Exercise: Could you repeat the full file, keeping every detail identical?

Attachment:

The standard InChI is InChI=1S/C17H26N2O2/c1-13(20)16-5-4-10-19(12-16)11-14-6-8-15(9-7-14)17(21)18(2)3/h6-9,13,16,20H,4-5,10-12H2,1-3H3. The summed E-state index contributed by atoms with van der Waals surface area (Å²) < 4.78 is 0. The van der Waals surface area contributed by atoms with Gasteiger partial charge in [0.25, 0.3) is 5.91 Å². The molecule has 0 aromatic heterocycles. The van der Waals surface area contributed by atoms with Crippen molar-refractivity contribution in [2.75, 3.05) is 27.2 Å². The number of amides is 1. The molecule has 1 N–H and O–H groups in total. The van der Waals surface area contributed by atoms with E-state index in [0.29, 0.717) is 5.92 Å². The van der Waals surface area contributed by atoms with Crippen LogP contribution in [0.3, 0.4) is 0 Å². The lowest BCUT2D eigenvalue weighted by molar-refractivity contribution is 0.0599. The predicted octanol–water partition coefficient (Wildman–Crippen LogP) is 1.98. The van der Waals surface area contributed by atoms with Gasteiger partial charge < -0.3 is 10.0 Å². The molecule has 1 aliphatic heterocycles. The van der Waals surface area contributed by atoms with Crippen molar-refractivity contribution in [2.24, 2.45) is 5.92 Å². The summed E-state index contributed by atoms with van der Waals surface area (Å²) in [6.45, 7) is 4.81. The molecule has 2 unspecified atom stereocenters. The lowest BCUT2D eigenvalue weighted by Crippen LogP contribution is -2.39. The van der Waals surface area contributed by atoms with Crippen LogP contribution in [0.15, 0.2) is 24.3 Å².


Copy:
The standard InChI is InChI=1S/C17H26N2O2/c1-13(20)16-5-4-10-19(12-16)11-14-6-8-15(9-7-14)17(21)18(2)3/h6-9,13,16,20H,4-5,10-12H2,1-3H3. The summed E-state index contributed by atoms with van der Waals surface area (Å²) < 4.78 is 0. The van der Waals surface area contributed by atoms with Gasteiger partial charge in [0.25, 0.3) is 5.91 Å². The molecule has 0 aromatic heterocycles. The van der Waals surface area contributed by atoms with Crippen molar-refractivity contribution in [2.75, 3.05) is 27.2 Å². The number of amides is 1. The molecule has 1 N–H and O–H groups in total. The van der Waals surface area contributed by atoms with E-state index in [0.29, 0.717) is 5.92 Å². The van der Waals surface area contributed by atoms with Crippen LogP contribution in [0.3, 0.4) is 0 Å². The lowest BCUT2D eigenvalue weighted by molar-refractivity contribution is 0.0599. The predicted octanol–water partition coefficient (Wildman–Crippen LogP) is 1.98. The van der Waals surface area contributed by atoms with Gasteiger partial charge < -0.3 is 10.0 Å². The molecule has 1 aliphatic heterocycles. The van der Waals surface area contributed by atoms with Crippen molar-refractivity contribution in [2.24, 2.45) is 5.92 Å². The summed E-state index contributed by atoms with van der Waals surface area (Å²) in [6.45, 7) is 4.81. The molecule has 2 unspecified atom stereocenters. The lowest BCUT2D eigenvalue weighted by Crippen LogP contribution is -2.39. The van der Waals surface area contributed by atoms with Crippen LogP contribution in [0.15, 0.2) is 24.3 Å².